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i thought there was going to be vodka?

June 22, 2009

I’ll give as brief a description of the dinner as I am capable…

We started with an expertly prepared Royal King Crab and Asparagus risotto with truffles, artfully presented in a King Crab shell that rested on a ring of sea salt. Perfection. Continued with a double amuse bouche of crab carpaccio (unremarkable) and a seafood bisque with coconut milk (incredible). [As with most formal Belgian dinners there was approximately 30 minutes between courses, allowing for plenty of time to savor each taste without feeling rushed. For once, they were tastes worth savoring.] Then came the main courses, all of which were finished table side. The sea bass – which the waiter chopped out of a block of sea salt in which it had been cooked whole – was like nothing I had ever tasted. Moist, light, delicately infused with salt, lemon and olive oil… it made me consider becoming a pescetarian. In my opinion, the only average aspect of the meal was the dessert – my Crazy Romanian (“CR”) and I split a fruit tart that was bland at best. However, it was as if Sea Grill knew that it was a poor note to end the meal on, for no sooner were our plates cleared than a trio of two-bite desserts – a chocolate mousse & ganache dollop, a little juice spritzer with raspberry in a shot glass and a small triangle of buttermilk cake – arrived in front of us. All heavenly. Finished the evening with some espressos and a tray of macaroons, biscuits and fresh Belgian chocolates. Divine.

So… incredible, truly inspired gourmet fare. By far the best sea bass and crab risotto of my life. Where does it rank?

It easily earns a spot in the All Time Top Five

WORST dinners of my life.

See, from the moment we sat at the table there were problems. The waiter handed out menus and, quite loudly, Boris whistled, “Geeeez. This is expensive. Don’t you know we are in a recession?” Everyone looked around awkwardly ala “but you asked for this??!”

He followed up with “Anyone want to leave here and just get some mussels & frites in the Grand Place? Bet we could feed the whole table for less than a bottle of wine here.”

Myself and CR looked at each other and then the managers. With wide eyes and torsos tense with expectation, we silently ESP’d to each other: “Oh geez. Surely someone will handle this with tact. Right? They’re all adults who have sat through dozens of client dinners. Someone will save us from this awkwardness.”

But no one did. The unimpressed/ irritated comments from Boris continued throughout the evening, each one hanging unwelcome in the air, layering one on top of each other, thick as the mille-fuille pastry being rolled around the room on the dessert cart. Except not as tasty.

When we ate that achingly good crab risotto? He had caviar and prawns. They looked pretty fantastic to me. He complained about the quality and the portion. The risotto suddenly tasted like lumpy paste. Really expensive (as we were constantly reminded) lumpy paste.

Now, if the awkwardness were limited to just comments on the price, perhaps I would be the only one uncomfortable. (I tend to be a cheap skate so all the price talk made me feel incredibly guilty.) But no. No no. We were not so lucky. Instead of talking about prices throughout the FIVE hour dinner we talked about… nothing. Absolutely nothing. Every conversation we tried to bring up died after two or three minutes. Even topics that are sure to incite SOME kind of reaction that would involve a five minute debate – friendly or otherwise – were met with blank stares:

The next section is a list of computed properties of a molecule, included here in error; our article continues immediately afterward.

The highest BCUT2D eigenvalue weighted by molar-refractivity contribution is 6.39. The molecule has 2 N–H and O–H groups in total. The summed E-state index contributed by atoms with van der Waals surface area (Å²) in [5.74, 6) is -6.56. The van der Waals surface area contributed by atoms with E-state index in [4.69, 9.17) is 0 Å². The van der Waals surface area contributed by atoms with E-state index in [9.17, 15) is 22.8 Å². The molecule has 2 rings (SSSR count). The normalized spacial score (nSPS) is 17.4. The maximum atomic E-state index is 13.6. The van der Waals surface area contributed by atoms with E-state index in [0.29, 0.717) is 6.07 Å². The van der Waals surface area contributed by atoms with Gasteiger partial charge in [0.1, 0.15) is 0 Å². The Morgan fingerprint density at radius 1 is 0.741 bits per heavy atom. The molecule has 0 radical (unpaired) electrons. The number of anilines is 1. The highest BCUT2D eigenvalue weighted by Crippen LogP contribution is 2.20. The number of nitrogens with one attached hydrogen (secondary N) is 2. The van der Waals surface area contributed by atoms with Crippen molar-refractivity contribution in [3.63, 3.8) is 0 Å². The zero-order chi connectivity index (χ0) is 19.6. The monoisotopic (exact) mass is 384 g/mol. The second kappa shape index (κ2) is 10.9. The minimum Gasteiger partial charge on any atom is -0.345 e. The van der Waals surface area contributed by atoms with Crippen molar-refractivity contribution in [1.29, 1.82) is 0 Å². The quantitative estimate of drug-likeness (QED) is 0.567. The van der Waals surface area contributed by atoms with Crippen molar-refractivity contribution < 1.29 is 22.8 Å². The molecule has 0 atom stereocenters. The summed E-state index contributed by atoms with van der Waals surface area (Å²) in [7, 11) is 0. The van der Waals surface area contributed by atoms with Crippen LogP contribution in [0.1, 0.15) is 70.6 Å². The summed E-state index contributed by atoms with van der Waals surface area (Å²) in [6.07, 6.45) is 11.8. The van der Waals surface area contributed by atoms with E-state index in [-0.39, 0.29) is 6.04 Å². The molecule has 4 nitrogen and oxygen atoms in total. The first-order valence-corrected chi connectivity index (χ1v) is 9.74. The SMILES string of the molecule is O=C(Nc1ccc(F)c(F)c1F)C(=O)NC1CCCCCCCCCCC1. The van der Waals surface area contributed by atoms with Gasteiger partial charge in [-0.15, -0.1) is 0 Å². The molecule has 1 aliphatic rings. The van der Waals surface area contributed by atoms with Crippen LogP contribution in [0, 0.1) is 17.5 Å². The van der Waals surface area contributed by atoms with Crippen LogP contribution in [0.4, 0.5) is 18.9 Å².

“Turkey will never be in the EU because….”  Said with a Turk at the table. I’ve seen this debated for 30-45 minutes on no fewer than four separate occasions. This time the response was “Yeah, probably.”

“Romania and Bulgaria are too corrupt because…” Said with a Romanian and two Bulgarians at the table. The audacious comments weren’t even followed by words. Just a “Hmmph.”

Gay marriage, legalization of marijuana, the Far Right platform in Europe… I’ve sat through dinners where we’ve gotten more mileage out of conversations about socks and hydrangeas (not that they were exciting. Cotton vs. pol-blend is only so thrilling. But at least they were pleasant.)

All I could think was “where is this VODKA???” I’d rather be inappropriately drunk than sit through this disaster of a dinner sober.

At a particularly low point, I found myself talking about “Pittsburghese” – try explaining what a “yinzer” is to a Russian. I dare you. Seriously, a shot or two of vodka would have livened that story right up. CR, who is usually a wealth of entertainment, informed us about Romanian tax law. Not so surprisingly, it was dull. The ONLY conversation that flowed easily for over 20 minutes during the FIVE hour dinner regarded the proposed changes to US tax law. I think it was 30 minutes long. It felt like 506 minutes. Sadly, no amount of alcohol could have made that interesting.

So yes… long story short, the food was a solid +50. The company a solid -432235203598.

Oh, and in case you were wondering. The fun was not over at the end of our FIVE hour meal (have I mentioned it was five hours yet?). No, no. We still had to go out for drinks. Which involved beer at a local square. And not good Belgian beer, Carlsberg. If possible, the drinks part was worse than the meal…

But at least it was shorter.

And cheaper.

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